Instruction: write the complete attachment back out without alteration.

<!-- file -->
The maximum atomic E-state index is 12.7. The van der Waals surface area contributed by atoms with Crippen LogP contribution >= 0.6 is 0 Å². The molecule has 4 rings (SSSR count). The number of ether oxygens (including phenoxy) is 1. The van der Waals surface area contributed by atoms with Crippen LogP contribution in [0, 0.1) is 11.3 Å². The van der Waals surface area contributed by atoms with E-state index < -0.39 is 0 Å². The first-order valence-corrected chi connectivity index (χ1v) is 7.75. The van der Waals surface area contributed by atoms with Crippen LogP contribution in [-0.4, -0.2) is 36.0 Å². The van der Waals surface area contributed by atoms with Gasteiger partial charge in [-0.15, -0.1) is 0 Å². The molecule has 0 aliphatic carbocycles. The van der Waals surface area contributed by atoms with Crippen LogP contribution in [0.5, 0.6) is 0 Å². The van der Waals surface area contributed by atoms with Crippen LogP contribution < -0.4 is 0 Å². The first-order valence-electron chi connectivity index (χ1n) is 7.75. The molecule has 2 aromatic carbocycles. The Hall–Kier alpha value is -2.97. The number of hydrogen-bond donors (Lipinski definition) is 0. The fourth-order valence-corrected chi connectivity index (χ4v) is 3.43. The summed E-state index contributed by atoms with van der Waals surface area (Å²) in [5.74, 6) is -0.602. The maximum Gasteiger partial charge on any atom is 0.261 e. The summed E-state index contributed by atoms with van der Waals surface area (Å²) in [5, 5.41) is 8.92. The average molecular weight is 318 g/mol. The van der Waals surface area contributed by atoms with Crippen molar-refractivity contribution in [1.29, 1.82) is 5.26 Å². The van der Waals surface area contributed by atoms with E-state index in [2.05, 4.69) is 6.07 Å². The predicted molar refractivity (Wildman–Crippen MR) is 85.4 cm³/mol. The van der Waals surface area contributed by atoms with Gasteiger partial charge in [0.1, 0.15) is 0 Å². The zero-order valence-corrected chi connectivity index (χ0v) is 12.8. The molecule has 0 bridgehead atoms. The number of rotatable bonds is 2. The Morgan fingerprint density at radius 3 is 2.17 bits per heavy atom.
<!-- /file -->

The maximum atomic E-state index is 12.7. The van der Waals surface area contributed by atoms with Crippen LogP contribution >= 0.6 is 0 Å². The molecule has 4 rings (SSSR count). The number of ether oxygens (including phenoxy) is 1. The van der Waals surface area contributed by atoms with Crippen LogP contribution in [0, 0.1) is 11.3 Å². The van der Waals surface area contributed by atoms with E-state index < -0.39 is 0 Å². The first-order valence-corrected chi connectivity index (χ1v) is 7.75. The van der Waals surface area contributed by atoms with Crippen LogP contribution in [-0.4, -0.2) is 36.0 Å². The van der Waals surface area contributed by atoms with Gasteiger partial charge in [-0.15, -0.1) is 0 Å². The molecule has 0 aliphatic carbocycles. The van der Waals surface area contributed by atoms with Crippen LogP contribution in [0.5, 0.6) is 0 Å². The van der Waals surface area contributed by atoms with Crippen LogP contribution < -0.4 is 0 Å². The first-order valence-electron chi connectivity index (χ1n) is 7.75. The molecule has 2 aromatic carbocycles. The Hall–Kier alpha value is -2.97. The number of hydrogen-bond donors (Lipinski definition) is 0. The fourth-order valence-corrected chi connectivity index (χ4v) is 3.43. The summed E-state index contributed by atoms with van der Waals surface area (Å²) in [5.74, 6) is -0.602. The maximum Gasteiger partial charge on any atom is 0.261 e. The summed E-state index contributed by atoms with van der Waals surface area (Å²) in [5, 5.41) is 8.92. The average molecular weight is 318 g/mol. The van der Waals surface area contributed by atoms with Crippen molar-refractivity contribution in [1.29, 1.82) is 5.26 Å². The van der Waals surface area contributed by atoms with E-state index in [2.05, 4.69) is 6.07 Å². The predicted molar refractivity (Wildman–Crippen MR) is 85.4 cm³/mol. The van der Waals surface area contributed by atoms with Gasteiger partial charge in [0.1, 0.15) is 0 Å². The zero-order valence-corrected chi connectivity index (χ0v) is 12.8. The molecule has 0 bridgehead atoms. The number of rotatable bonds is 2. The Morgan fingerprint density at radius 3 is 2.17 bits per heavy atom.